Growing Poultry Industry Transforms Lives in Mozambique

Mozambicans love their chicken. But in 2005, there was a good chance that the galinha found in Mozambique supermarkets was imported illegally after sitting in Middle Eastern supermarkets for a year or more.

Domestically produced poultry accounted for only a third of the market.

TechnoServe saw an opportunity to promote economic growth by developing the poultry industry, launching a comprehensive program in 2005 that brought together public and private partners. Last week, a delegation from the Mozambican poultry industry visited Washington to describe the tremendous impact of this program.

“The results have been dramatic,” Florencia Cipriano, head of veterinary services for the government of Mozambique, said during a Feb. 7 congressional briefing. “In 2005, there were two imported chickens for every one domestically produced chicken. Today, Mozambican broilers outnumber imports three to one.” (Read the full text of Cipriano’s remarks.)

TechnoServe’s industry development program helped build the capacity of Mozambican farmers, companies and government agencies. With support from the U.S. Agency for International Development and U.S. Department of Agriculture, TechnoServe promoted training for small producers across the country. In partnership with Cargill, TechnoServe helped strengthen the public veterinary service, contributing to improved animal health and a safer food supply.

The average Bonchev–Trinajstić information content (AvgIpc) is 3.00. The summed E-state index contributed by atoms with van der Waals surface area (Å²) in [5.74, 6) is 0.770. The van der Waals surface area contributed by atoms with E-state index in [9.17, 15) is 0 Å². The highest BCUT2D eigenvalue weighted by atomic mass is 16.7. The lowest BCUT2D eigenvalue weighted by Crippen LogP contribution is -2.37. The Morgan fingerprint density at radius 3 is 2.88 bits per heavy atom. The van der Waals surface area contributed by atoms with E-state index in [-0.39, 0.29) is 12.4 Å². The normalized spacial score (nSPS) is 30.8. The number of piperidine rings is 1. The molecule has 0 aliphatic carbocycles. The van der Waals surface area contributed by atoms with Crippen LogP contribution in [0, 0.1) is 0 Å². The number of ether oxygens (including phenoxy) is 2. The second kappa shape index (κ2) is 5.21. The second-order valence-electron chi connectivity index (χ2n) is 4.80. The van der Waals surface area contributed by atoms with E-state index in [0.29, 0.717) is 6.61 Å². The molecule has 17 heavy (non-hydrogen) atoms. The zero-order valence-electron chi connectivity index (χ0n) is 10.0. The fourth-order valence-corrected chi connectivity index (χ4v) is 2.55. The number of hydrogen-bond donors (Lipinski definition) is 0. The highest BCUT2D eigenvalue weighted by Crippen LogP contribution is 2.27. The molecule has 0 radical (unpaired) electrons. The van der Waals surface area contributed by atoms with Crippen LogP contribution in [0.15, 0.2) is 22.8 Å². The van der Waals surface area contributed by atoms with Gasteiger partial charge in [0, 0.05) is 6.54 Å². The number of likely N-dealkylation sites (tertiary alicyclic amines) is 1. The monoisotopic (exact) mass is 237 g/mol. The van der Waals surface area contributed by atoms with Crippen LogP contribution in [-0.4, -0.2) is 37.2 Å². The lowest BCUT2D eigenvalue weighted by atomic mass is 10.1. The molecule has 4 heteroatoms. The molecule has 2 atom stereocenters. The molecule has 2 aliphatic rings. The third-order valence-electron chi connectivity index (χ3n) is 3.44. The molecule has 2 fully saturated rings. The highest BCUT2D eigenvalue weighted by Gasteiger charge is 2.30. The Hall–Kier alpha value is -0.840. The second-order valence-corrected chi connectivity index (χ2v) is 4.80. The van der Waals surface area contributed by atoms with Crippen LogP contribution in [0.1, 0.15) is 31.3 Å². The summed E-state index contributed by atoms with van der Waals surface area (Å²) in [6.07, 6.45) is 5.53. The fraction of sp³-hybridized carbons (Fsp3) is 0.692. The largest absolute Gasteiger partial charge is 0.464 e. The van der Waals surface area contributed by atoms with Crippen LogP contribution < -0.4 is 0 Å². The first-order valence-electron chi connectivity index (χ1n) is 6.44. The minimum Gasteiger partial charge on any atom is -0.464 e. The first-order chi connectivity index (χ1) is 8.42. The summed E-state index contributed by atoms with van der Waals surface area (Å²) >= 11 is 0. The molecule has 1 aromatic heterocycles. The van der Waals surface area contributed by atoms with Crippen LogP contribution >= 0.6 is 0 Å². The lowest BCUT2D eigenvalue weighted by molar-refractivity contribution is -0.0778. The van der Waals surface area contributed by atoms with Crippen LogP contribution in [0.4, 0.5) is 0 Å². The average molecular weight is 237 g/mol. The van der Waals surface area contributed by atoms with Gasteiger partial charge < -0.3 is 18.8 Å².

The poultry program supported the creation of an industry association called A.M.A. to give domestic producers a unified voice. TechnoServe worked with A.M.A. to recommend import requirements that would protect health and safety but not constitute a restraint of trade; the Mozambican government implemented those recommendations. A.M.A. launched a popular advertising campaign that helped domestic companies capture a greater share of the market, even as poultry consumption increased by an annual average of 40 percent.

As a result, poultry grew to a $160 million industry in Mozambique in 2009, compared to $25 million in 2005. The industry has helped create more than 90,000 jobs, including tens of thousands of small-scale farmers who produce soy and corn for poultry feed. Hundreds of thousands of Mozambicans are living better lives thanks to the industry’s growth – eating healthier diets, accessing health care, sending more children to school.

Funding for the poultry program ends in March, but the industry’s progress will continue. At a Feb. 8 panel discussion in Washington, D.C., TechnoServe’s Mozambique country director, Jake Walter, said domestic companies are beginning to attract outside investors, including U.S. firms. The industry’s development is a testament to the Mozambican men and women who have stepped up to take their future in their own hands.

“It’s a business story,” Walter said. “But it’s also a story of great courage and perseverance.”